Place de la Liberté and the former Sainte Marie Church

romantic destinations in France: Sarlat-la-Canéda, Périgord © French Moments
Sarlat-la-Canéda, Périgord © French Moments

The main square of the historic town of Sarlat is fringed by outdoor cafés, the 17th century town-hall and the former church Sainte-Marie, recently converted into a covered market place.

Built between 1365 and 1479, the church Sainte-Marie was a symbol of the success of the ‘bourgeois’.

The former parish church of meridian Gothic style was amongst the many national buildings damaged and sold during the French Revolution (and was entirely in disuse by 1794). All that remains today are two bays under a ribbed vault, and the bell-tower with its steeple missing, though still featuring several monstrous gargoyles. The angel that stands on top of the church is nicknamed “Casso Graulo”, which means ‘raven repel’ in French.

The church was renovated in 2001 by the well-known architect Jean Nouvel (who spent his childhood in Sarlat) and features a permanent, covered market for ‘produits du terroir’ (local produce) and several rooms dedicated to cultural activities.

There is also a glass lift to reach the top of the bell tower (a total of 27 metres), where the tourists can enjoy a 360-degree view of the city and its picturesque ‘lauzes’ roofs. During 10 minutes, a guide tells the visitors the story of the preservation of the historic part of Sarlat by André Malraux.

Sarlat from above © French Moments 33
Périgord: the old town of Sarlat © French Moments

It would be impossible to miss the two monumental metallic doors. They each reach 17 metres high and weigh two tonnes.

Needless to say they were the cause of fierce controversy amongst the local population when the new covered market was inaugurated.

Rue des Consuls and its neighbourhood

The Plamon Mansion (Hôtel Plamon) on Rue des Consuls was built by a rich family of cloth manufacturers, the Selves de Plamon. The family became members of the local nobility through a marriage in 1483. Despite the juxtaposition of different architectural styles, the Plamon Mansion remained an architecturally harmonious edifice.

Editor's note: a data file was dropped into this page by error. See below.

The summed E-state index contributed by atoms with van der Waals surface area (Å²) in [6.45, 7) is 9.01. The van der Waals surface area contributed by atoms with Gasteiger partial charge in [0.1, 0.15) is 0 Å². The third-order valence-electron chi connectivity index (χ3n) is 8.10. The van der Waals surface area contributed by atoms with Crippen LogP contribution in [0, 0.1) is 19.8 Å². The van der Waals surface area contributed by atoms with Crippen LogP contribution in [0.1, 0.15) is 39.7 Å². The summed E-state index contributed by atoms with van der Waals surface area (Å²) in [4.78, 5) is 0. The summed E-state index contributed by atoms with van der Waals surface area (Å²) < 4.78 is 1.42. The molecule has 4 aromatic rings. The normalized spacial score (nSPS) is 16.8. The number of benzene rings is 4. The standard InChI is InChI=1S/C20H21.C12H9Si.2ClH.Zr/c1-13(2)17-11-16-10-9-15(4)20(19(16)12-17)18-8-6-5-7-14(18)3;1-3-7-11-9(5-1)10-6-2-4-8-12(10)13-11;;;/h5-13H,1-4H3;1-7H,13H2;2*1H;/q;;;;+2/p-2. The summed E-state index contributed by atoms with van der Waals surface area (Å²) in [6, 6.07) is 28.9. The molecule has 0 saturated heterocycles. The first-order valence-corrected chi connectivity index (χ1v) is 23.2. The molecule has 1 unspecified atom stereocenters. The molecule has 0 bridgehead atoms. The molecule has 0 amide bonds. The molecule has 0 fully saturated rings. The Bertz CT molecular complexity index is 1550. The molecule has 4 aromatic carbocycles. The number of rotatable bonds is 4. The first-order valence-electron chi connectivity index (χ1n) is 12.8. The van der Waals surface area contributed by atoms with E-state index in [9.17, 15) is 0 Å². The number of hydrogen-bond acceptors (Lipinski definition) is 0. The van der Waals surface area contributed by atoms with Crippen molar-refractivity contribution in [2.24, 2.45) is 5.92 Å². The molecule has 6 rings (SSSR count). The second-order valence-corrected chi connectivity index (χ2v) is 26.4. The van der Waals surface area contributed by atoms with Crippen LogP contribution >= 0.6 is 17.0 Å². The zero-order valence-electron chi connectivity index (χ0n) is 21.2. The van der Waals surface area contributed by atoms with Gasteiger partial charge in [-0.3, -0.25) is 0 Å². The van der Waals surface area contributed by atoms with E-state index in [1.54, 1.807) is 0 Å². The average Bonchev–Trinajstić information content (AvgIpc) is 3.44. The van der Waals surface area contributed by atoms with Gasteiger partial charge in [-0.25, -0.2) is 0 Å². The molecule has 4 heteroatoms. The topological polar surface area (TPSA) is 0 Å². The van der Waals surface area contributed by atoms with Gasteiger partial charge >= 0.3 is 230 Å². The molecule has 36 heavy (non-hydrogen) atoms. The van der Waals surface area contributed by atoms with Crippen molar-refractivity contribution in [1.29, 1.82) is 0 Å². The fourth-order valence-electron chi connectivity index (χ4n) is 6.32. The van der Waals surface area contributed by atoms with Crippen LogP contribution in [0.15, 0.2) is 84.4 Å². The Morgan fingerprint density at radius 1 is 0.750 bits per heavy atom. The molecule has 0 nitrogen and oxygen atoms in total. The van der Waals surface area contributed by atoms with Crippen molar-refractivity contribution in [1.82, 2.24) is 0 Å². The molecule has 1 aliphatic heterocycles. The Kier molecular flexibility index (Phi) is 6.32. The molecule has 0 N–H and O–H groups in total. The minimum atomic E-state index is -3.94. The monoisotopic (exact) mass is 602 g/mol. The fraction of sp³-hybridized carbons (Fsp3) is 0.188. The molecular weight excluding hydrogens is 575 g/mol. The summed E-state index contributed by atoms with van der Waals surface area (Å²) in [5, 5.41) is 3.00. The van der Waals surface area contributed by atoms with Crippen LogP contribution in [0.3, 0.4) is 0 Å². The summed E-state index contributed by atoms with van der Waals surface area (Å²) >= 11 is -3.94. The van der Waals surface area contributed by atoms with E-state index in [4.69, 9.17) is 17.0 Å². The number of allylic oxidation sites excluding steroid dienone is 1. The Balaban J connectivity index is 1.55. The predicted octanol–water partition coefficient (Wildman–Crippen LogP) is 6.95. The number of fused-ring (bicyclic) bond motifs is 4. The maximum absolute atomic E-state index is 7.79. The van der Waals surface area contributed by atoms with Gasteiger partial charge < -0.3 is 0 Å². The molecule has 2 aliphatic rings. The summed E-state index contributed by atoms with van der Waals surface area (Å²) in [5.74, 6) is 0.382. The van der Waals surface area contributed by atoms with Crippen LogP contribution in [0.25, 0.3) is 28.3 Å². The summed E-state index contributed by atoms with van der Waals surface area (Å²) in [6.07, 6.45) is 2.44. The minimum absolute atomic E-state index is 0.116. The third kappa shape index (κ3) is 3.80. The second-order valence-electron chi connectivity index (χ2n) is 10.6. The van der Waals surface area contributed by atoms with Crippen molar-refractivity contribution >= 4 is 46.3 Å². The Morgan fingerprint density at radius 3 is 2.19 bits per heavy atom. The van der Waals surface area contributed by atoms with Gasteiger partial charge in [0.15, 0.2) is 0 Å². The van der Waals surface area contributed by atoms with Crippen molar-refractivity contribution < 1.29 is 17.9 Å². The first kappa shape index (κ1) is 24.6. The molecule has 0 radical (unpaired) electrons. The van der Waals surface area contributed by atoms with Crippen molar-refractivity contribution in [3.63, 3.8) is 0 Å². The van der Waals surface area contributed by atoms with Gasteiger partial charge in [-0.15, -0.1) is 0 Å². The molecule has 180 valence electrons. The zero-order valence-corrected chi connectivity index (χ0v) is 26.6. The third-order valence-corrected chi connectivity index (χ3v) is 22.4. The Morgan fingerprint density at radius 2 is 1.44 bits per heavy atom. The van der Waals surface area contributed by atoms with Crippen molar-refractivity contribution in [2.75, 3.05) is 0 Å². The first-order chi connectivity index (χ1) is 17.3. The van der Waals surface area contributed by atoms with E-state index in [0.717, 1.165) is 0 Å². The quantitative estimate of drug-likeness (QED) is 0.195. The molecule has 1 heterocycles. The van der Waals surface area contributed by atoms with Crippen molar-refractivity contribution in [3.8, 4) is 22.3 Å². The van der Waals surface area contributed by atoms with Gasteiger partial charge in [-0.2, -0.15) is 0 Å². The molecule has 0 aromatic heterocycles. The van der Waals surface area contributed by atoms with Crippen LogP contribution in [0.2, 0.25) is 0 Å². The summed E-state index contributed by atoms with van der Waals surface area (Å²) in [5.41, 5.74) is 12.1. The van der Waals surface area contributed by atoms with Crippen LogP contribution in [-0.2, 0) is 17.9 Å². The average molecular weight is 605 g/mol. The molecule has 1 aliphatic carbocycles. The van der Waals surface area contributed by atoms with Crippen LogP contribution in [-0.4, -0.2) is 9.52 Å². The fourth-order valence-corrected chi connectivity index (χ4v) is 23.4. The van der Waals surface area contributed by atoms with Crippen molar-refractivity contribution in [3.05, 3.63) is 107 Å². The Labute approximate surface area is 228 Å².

The ground floor and the first floor display remarkable stone filigrees: ribs from the 14th century, while the second floor is decorated with mullioned windows dating to the 15th century. The storeys are joined by a beautiful wooden staircase.

The porch and the staircase tower both date back to the 17th century. On the façade, notice the sculptures and the hooks upon which the inhabitants used to hang banners, tapestries and consular rings. Today, the Plamon Mansion plays hots to the Historical Museum of Sarlat and Périgord Noir.

On Rue des Consuls, opposite the Plamon Mansion can be found the little St. Mary Fountain, carved out in a natural cave in the 12th century.

Following a contamination of its water after six centuries of being used, the local authorities built up a wall to prevent the inhabitants to use it. It was only in 1970 that the fountain was again accessed to the public but its water is still not drinkable!

The charming and picturesque little square of Place du Marché des Trois Oies is famous for the sculpted geese of F.-X. Lalanne, symbols of the local gastronomic heritage.